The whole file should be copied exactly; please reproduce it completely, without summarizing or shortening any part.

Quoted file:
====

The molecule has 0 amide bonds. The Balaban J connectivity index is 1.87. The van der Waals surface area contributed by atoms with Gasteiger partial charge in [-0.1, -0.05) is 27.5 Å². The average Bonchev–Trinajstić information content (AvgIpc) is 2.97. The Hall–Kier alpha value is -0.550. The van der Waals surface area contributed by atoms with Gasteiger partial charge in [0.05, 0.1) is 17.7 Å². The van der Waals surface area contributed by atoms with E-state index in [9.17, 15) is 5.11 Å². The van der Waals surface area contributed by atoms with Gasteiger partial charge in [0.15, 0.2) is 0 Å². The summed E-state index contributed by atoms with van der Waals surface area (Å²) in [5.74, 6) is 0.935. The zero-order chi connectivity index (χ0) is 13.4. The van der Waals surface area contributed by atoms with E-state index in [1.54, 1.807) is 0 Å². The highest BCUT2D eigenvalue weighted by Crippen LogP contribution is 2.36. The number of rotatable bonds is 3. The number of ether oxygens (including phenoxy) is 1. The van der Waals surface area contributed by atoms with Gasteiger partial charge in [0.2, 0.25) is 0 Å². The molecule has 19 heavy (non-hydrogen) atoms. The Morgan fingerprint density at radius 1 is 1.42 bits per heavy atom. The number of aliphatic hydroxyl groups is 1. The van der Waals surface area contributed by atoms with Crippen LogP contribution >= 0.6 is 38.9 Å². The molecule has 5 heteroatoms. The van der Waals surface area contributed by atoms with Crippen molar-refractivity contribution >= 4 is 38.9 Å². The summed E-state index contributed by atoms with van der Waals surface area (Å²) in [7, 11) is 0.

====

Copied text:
The molecule has 0 amide bonds. The Balaban J connectivity index is 1.87. The van der Waals surface area contributed by atoms with Gasteiger partial charge in [-0.1, -0.05) is 27.5 Å². The average Bonchev–Trinajstić information content (AvgIpc) is 2.97. The Hall–Kier alpha value is -0.550. The van der Waals surface area contributed by atoms with Gasteiger partial charge in [0.05, 0.1) is 17.7 Å². The van der Waals surface area contributed by atoms with E-state index in [9.17, 15) is 5.11 Å². The van der Waals surface area contributed by atoms with Gasteiger partial charge in [0.15, 0.2) is 0 Å². The summed E-state index contributed by atoms with van der Waals surface area (Å²) in [5.74, 6) is 0.935. The zero-order chi connectivity index (χ0) is 13.4. The van der Waals surface area contributed by atoms with E-state index in [1.54, 1.807) is 0 Å². The highest BCUT2D eigenvalue weighted by Crippen LogP contribution is 2.36. The number of rotatable bonds is 3. The number of ether oxygens (including phenoxy) is 1. The van der Waals surface area contributed by atoms with Gasteiger partial charge in [0.2, 0.25) is 0 Å². The molecule has 19 heavy (non-hydrogen) atoms. The Morgan fingerprint density at radius 1 is 1.42 bits per heavy atom. The number of aliphatic hydroxyl groups is 1. The van der Waals surface area contributed by atoms with Crippen LogP contribution >= 0.6 is 38.9 Å². The molecule has 5 heteroatoms. The van der Waals surface area contributed by atoms with Crippen molar-refractivity contribution >= 4 is 38.9 Å². The summed E-state index contributed by atoms with van der Waals surface area (Å²) in [7, 11) is 0.